His widow, Mikki, told the Lancaster New Era that she and Demetrius first met in Middle School in Philadelphia, attended different high schools, and then went to Millersville University in 2003. Both graduated with degrees in psychology. They married in March 2009, a month before he joined the Army. Christopher was born November 17, 2010. At that time, Frison, who had trained at Fort Benning, Ga., was stationed at Fort Knox, Ky.

The last time Frison saw his son was shortly before his first deployment to Afghanistan in January. Four months later, he was dead.

Christopher Kenneth Frison isn't the only one who won't be able to celebrate Father's Day. There are thousands, a few who never had a chance to meet their fathers, many who are now young adults.

1st Lt. Demetrius M. Frison is one of 264 Pennsylvanians, one of 6,082 American troops killed in what are now America's longest wars. In Afghanistan and Iraq, 54,609 Americans have been wounded, thousands who have permanent physical injuries, all of whom are likely to develop levels of post-traumatic stress disorder (PTSD). The Department of Defense estimates that 78,000 soldiers have developed PTSD in the past decade; the Veterans Administration believes the number is closer to 800,000. Those numbers don't even include the soldiers who served in dozens of wars and military actions since World War II.

 1st Lt. Frison, who had earned four service ribbons in his two years in the Army, received three more in May. The Army posthumously awarded him the NATO, Bronze Star, and Purple Heart medals.  But not one medal is worth the life of a soldier who never saw his first Father's Day with his son, nor the son who will have dozens of them without his father.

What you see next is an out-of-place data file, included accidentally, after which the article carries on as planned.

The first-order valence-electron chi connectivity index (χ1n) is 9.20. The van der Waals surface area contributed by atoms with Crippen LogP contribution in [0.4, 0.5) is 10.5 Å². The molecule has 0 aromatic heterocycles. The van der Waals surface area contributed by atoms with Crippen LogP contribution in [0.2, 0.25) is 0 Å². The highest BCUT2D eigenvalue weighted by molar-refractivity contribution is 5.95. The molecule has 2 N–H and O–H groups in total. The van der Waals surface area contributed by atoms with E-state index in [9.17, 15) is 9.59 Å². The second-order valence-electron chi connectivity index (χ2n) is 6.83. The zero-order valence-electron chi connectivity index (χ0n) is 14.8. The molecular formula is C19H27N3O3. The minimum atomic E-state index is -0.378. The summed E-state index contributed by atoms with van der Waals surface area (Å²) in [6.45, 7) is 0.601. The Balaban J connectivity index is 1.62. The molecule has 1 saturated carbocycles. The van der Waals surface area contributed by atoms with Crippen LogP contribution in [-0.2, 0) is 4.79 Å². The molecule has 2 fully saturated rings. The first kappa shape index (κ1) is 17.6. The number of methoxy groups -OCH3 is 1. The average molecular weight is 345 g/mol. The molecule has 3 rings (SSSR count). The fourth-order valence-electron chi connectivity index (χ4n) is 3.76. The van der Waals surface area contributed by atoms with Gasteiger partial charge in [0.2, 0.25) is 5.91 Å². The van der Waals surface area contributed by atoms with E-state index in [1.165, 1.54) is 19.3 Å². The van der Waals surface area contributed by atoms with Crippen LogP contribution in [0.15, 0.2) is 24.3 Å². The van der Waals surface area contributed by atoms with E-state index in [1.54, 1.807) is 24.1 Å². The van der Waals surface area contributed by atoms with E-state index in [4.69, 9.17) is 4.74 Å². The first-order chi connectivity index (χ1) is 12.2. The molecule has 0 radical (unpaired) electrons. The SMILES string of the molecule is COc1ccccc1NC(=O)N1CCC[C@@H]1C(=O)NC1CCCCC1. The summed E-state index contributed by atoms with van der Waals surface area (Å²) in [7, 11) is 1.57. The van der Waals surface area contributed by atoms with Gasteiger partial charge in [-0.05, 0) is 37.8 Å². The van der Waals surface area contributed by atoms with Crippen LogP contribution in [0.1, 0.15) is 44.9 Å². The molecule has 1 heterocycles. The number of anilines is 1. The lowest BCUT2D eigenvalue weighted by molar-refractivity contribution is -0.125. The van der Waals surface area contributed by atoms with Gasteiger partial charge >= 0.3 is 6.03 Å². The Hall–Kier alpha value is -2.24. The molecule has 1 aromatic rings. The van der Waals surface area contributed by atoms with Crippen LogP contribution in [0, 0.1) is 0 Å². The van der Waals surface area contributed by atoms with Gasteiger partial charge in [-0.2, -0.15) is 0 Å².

[Contributing were Rosemary R. Brasch, the Fort Knox public affairs office, the Philadelphia Tribune, and the Lancaster Intelligencer-Journal.]

 

 

 

 

Dozens of Father's days; Decades of Grief

 

by Walter Brasch

 

Christopher Kenneth Frison is seven months old.

He's too young to understand Father's Day.

And he's certainly far too young to be able to get an allowance or a job to buy a card and a nice gift.

He isn't too young to be able to hug his father.

But he won't ever be able to do that again. Not today. Not next year. Not ever.

His father, 1st Lt. Demetrius M. Frison, a parachutist and infantry officer, was killed in Khost province, Afghanistan, May 10. He was 26 years old.

His widow, Mikki, told the Lancaster New Era that she and Demetrius first met in Middle School in Philadelphia, attended different high schools, and then went to Millersville University in 2003. Both graduated with degrees in psychology. They married in March 2009, a month before he joined the Army. Christopher was born November 17, 2010. At that time, Frison, who had trained at Fort Benning, Ga., was stationed at Fort Knox, Ky.